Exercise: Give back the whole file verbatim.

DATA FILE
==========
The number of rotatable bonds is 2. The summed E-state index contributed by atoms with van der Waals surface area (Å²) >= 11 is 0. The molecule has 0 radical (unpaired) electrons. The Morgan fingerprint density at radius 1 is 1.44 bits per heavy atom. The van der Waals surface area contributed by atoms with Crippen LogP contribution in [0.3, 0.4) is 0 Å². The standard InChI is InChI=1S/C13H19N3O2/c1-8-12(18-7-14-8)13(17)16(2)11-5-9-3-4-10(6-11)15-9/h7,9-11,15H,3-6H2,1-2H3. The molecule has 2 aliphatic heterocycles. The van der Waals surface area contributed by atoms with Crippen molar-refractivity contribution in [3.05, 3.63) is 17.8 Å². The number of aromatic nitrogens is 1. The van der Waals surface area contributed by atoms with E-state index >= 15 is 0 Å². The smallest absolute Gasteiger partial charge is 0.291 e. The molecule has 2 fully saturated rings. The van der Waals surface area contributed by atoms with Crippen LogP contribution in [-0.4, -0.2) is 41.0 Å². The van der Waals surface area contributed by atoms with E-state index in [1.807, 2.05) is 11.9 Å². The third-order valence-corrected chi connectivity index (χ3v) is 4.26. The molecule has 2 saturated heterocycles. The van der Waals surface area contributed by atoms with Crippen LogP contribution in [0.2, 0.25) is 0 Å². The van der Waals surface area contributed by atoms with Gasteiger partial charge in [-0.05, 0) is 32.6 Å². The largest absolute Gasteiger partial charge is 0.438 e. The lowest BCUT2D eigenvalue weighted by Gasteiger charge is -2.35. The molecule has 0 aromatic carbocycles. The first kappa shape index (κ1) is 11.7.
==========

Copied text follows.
The number of rotatable bonds is 2. The summed E-state index contributed by atoms with van der Waals surface area (Å²) >= 11 is 0. The molecule has 0 radical (unpaired) electrons. The Morgan fingerprint density at radius 1 is 1.44 bits per heavy atom. The van der Waals surface area contributed by atoms with Crippen LogP contribution in [0.3, 0.4) is 0 Å². The standard InChI is InChI=1S/C13H19N3O2/c1-8-12(18-7-14-8)13(17)16(2)11-5-9-3-4-10(6-11)15-9/h7,9-11,15H,3-6H2,1-2H3. The molecule has 2 aliphatic heterocycles. The van der Waals surface area contributed by atoms with Crippen molar-refractivity contribution in [3.05, 3.63) is 17.8 Å². The number of aromatic nitrogens is 1. The van der Waals surface area contributed by atoms with E-state index >= 15 is 0 Å². The smallest absolute Gasteiger partial charge is 0.291 e. The molecule has 2 fully saturated rings. The van der Waals surface area contributed by atoms with Crippen LogP contribution in [-0.4, -0.2) is 41.0 Å². The van der Waals surface area contributed by atoms with E-state index in [1.807, 2.05) is 11.9 Å². The third-order valence-corrected chi connectivity index (χ3v) is 4.26. The molecule has 2 saturated heterocycles. The van der Waals surface area contributed by atoms with Crippen LogP contribution in [0.2, 0.25) is 0 Å². The van der Waals surface area contributed by atoms with Gasteiger partial charge in [-0.05, 0) is 32.6 Å². The largest absolute Gasteiger partial charge is 0.438 e. The lowest BCUT2D eigenvalue weighted by Gasteiger charge is -2.35. The molecule has 0 aromatic carbocycles. The first kappa shape index (κ1) is 11.7.